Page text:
IMG_0202Well, really, I’ve been packing for weeks. I know the guys are going to throw a few things in a bag the night before, but I’m a girl so I have to Plan. It will be hot during the day in Saigon and pleasant at night. The night time temperature in Saigon will be the daytime temp in Hanoi. We will walk, ride, fly, climb, work, swim, dine, visit … and it will probably rain. I will have one medium-sized bag and part of it will contain gifts.

So I comb websites. I order things. I send things back. I audition my wardrobe. (I don’t like to admit this but I talk to the closet: “OK, who wants to come? You have to be versatile, professional, light, washable, comfortable in multiple conditions. Anybody?”) Of course, all of this drama is only the outward and visible sign of an inward and spiritual angst. What am I packing, really?

When I was in Vietnam last time my host got kind of freaked out because I wasn’t out there Seeing Things. I wouldn’t take off by myself for Borobudur or Angkor Wat.  I wouldn’t walk for hours alone in the Hanoi streets, getting deliberately lost as he had done. I spent an inordinate amount of time writing. Finally, in frustration, he said that I was fortunate to be able to come to that part of the world (true) and so many people could not (also true) so I had an obligation to see as much as I could. (Hmm…)

That stuck with me, though. I did have a sense of obligation, but that time it was to myself. I was laying to rest some shadowy memories that had acted on my life in unclear ways. I had no interest in making a display of the exotic things I was seeing. I wanted to eat street food and do errands. As I wrote in Preparing, Part One, my negotiation with Vietnam the first time took place in pondering what I would eat and on the basis of what I would decide. After two years, though, my sense of obligation has gotten both deeper and darker.

The generation that endured the war in Vietnam is now at the wisdom stage of life. It is an uncomfortable position in our culture, more generally associated with rocking chairs, golf courses, and various medical interventions, but Boomers are not put out to pasture easily – that’s the knock on us but it is also the blessing. This is the time both to reflect on our life experiences and to pass on what we can to the next generation. It is a time for looking back and asking each other, “What the hell happened??”

There is not a lot of enthusiasm for this kind of reflecton. It’s not that easy to look back. Not only were the 60s a painful time, we were all young in ways that perhaps are not all that uplifting to recall. No matter what our course of action, there are doubts. Did I do the right thing? Did I do enough? Just how many of my decisions were completely bone-headed? Plus, none of the issues we were raising then has been resolved so isn’t it better just to move on?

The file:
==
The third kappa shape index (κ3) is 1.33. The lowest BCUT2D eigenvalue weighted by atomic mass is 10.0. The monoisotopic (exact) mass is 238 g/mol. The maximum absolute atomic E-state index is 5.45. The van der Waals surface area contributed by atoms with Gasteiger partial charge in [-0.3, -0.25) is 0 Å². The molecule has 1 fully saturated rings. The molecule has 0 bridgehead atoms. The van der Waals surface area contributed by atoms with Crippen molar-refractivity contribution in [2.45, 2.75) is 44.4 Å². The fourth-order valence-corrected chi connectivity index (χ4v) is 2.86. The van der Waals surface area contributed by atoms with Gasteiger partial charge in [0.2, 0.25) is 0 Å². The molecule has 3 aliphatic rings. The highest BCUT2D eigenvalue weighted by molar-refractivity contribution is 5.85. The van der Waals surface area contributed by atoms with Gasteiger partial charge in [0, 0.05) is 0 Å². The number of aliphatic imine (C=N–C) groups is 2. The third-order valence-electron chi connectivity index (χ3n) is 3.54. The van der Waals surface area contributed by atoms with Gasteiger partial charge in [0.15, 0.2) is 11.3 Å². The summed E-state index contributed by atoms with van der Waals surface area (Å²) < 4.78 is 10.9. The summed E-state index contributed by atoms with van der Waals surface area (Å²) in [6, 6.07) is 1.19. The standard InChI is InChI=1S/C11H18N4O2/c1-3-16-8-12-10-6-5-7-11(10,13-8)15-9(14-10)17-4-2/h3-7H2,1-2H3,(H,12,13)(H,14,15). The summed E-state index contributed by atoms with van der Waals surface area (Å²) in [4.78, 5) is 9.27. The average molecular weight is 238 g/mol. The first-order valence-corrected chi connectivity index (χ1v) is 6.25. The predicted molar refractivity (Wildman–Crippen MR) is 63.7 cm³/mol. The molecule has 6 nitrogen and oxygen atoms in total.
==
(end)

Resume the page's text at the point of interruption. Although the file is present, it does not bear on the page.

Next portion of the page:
But then there is the dark side.

When my friend Fred Wilcox was interviewing veterans coping with the effects of Agent Orange he asked them why they weren’t getting more attention. Universally the answer was, “They are waiting for us to die.” So he titled his book, Waiting for an Army to Die. When there are no more witnesses there is no more story. Where there is no story there are no lessons learned. When those lessons are uncomfortable it is easier in many ways to watch history repeat itself than to admit that even if we know we were right, lots of things went wrong and we share responsibility.

When the war and the political action around it ended we gave up, or grew depressed, or walked away. I did. I did all of those things. So when my veteran friend John says, “Where have you been?” I am chagrined. I believe I can account for myself during that time, but his question reminds me of all the things I didn’t know because I chose not to. There is no way around it. And in the meantime, so many are gone and so much time lost.

This time I listen to those who don’t have the luxury of saying they have put those years behind them because their memories won’t allow it. Time is not enough to heal these wounds. In listening to them I see in myself, as I see in our nation, the wounds we all carry that time has not healed.

Time does not heal these wounds but community can and we have a community of eight, all born within a little over a year of each other. We have, as Annie Dillard says, “thrown in our lot with random people” and we are journeying to the Pole of Relative Inaccessibility. Eight people willing to take a chance, defy the expectations, and do things differently. After all, it’s what we used to do, in the 60s, when we wouldn’t shut up.

So we pack. We pack what we think we need to be ready for what happens and we carry with us our dashed hopes and disappointments, our maladaptive personal preferences, everything that has lodged in our bodies for decades. We will give up some of that, out of necessity or in a burst of goodwill, and the baggage we return with will be different, in some measure, from what we carried with us when we left.


The Pole of Relative Inaccessibility is “that imaginary point on the Arctic Ocean farthest from land in any direction.” It is a navigator’s paper point contrived to console Arctic explorers who, after Peary and Henson reached the North Pole in 1909, had nowhere special to go. There is a Pole of Relative Inaccessibility on the Antarctic continent; it is that point of land farthest from salt water in any direction.

The Absolute is the Pole of Relative Inaccessibility located in metaphysics. After all, one of the few things we know about the Absolute is that it is relatively inaccessible. It is that point of spirit farthest from every accessible point of spirit in all directions. Like the others, it is a Pole of the Most Trouble. It is also – I take this as given – the pole of great price.

Annie Dillard, “An Expedition to the Pole,” Teaching a Stone To Talk